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Looking at the Falcons roster after the first flurry of free agent signings

Atlanta’s trio of additions has been affordable veterans who fill specific needs on the roster.

Buffalo Bills v New England Patriots Photo by Adam Glanzman/Getty Images

With the first few days of free agency over, the Falcons have added three new players to their 2021 roster. That means it’s time to take a fresh look at where we’ve been and where we’re going, so let’s get to it.


QB Matt Ryan

RB Ito Smith

RB Qadree Ollison

RB Tony Brooks-James

FB Keith Smith

WR Julio Jones

WR Calvin Ridley

WR Russell Gage

WR Olamide Zaccheaus

WR Christian Blake

TE Hayden Hurst

TE Lee Smith

TE Jaeden Graham

OT Jake Matthews

OT Kaleb McGary

OG Chris Lindstrom

OG Willie Wright

OC Matt Hennessy

The Falcons did, as predicted, nab a veteran tight end. They just did so via trade, swapping a conditional 7th round pick to Buffalo for Lee Smith, a 33 year old block-first option who is admittedly very good at what he does. If Smith sticks, he’ll work to open lanes for the running back committee in Atlanta, which is obviously unfinished.

They have yet to address the offensive line, though that has to be coming, alongside their needs at running back, backup quarterback, and potentially at wide receiver, where the new regime may want different depth. Atlanta’s not even close to done here, in other words.


DE Dante Fowler Jr.

DE Jacob Tuioti-Mariner

DT Grady Jarrett

DT Marlon Davidson

DT Tyeler Davison

DT John Cominsky

DT Deadrin Senat

DT Chris Slayton

LB Deion Jones

LB Foye Oluokun

LB Mykal Walker

LB Brandon Copeland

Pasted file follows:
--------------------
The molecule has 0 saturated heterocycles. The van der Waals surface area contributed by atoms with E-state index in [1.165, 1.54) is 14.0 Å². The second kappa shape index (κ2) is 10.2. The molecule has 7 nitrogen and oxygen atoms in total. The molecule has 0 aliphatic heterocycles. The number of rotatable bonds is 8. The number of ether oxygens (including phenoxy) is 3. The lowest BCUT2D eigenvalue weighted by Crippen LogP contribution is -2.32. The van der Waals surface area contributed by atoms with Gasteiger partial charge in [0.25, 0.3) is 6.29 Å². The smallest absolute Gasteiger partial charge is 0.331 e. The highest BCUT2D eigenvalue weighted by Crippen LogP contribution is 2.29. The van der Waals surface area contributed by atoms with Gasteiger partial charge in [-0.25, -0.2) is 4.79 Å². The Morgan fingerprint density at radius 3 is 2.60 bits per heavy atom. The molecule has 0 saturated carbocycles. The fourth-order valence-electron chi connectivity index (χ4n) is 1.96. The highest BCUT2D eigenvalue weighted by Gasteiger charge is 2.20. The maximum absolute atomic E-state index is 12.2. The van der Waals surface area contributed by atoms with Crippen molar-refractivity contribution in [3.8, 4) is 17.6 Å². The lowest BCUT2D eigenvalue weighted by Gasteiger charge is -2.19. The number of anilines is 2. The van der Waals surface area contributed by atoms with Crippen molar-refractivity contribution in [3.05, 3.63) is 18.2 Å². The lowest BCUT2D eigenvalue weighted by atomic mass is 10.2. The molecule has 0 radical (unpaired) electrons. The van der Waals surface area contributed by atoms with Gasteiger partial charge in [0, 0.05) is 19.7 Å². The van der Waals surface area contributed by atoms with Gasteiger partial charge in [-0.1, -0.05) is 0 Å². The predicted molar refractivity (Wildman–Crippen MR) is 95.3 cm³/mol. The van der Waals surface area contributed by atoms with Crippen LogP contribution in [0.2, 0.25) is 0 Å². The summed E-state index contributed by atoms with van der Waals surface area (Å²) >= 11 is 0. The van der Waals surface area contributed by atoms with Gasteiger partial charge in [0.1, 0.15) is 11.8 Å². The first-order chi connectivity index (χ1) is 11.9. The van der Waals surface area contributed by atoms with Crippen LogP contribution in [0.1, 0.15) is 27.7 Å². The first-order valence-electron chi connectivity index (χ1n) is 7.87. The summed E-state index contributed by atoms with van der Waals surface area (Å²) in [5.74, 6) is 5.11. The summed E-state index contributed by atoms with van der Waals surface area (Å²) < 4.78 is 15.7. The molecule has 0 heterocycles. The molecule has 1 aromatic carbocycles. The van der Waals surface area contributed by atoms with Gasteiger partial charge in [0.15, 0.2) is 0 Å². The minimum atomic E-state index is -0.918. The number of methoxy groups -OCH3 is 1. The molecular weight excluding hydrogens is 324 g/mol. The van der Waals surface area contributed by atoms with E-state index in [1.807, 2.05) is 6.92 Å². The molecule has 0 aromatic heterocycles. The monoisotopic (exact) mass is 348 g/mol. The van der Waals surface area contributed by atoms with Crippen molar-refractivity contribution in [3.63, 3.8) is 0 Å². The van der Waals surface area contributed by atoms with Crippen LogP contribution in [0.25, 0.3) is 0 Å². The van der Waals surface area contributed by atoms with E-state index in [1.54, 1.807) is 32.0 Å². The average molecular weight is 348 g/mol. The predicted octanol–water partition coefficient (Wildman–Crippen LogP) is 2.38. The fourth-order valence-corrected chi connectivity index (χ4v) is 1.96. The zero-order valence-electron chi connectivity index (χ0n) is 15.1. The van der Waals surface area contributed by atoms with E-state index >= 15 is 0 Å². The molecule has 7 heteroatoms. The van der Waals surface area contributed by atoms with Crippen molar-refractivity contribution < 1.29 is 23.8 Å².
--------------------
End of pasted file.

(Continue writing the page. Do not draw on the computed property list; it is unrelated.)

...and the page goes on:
LB Edmond Robinson

CB A.J. Terrell

CB Isaiah Oliver

CB Kendall Sheffield

CB Delrick Abrams Jr.

CB Chris Williamson

S Erik Harris

S Jaylinn Hawkins

S T.J. Green

The most impactful additions Atlanta’s made to this point have come on this side of the ball, though “impactful” might be a stretch.

Erik Harris could start at a safety spot but has an affordable contract that suggests the Falcons would be most comfortable with him as a backup and core special teamer. Brandon Copeland will be linebacker depth and will likely be asked to chip in as a pass rusher at times in the hopes that he can re-live his productive 2018 days with the Jets. Both are quality, cheap additions to a defense that needs all the help it can get, but not likely to be impact players.

Expect a lot more of that going forward, given that the team needs more pass rushing help, more safety depth, and more help at cornerback at minimum, all within a budget crunch. They’re not done adding just because their dollars are limited, but again, you should expect the players they add to be primarily depth options or stopgap starters when the market settles.

Special Teams

K Younghoe Koo

P Sterling Hofrichter

P Dom Maggio

LS Josh Harris

Nothing has changed here, and nothing’s likely to change here in the near future. Atlanta may well add kicker or punter competition—they took a hard look at Georgia Tech’s Pressley Harvin III the other day—but that’s likely it. There’s still a need for a returner.

What’s next?

Saying “more of the same” suggests there will be no surprises and mostly players joining up on the veteran minimum, which may not prove to be accurate once the big money has flown around and free agency quiets down, allowing for more bargains. I would say, though, that Atlanta’s commitment to frugality and veteran players they have some level of familiarity with won’t change.

With that in mind, expect a focus on need. As Cory Woodroof wrote this morning, the team was reportedly interested in David Andrews at center, suggesting the interior of the offensive line will be a near-future priority. The holes on the roster in the secondary, along the defensive line, and at running back will also be addressed between now in the draft, if the team’s stated commitment to drafting the best player available regardless of need is to be believed. It may not be today and it may not be tomorrow, but Atlanta will continue to make moves, hopefully with the aid of additional money freed up by a justified Grady Jarrett extension.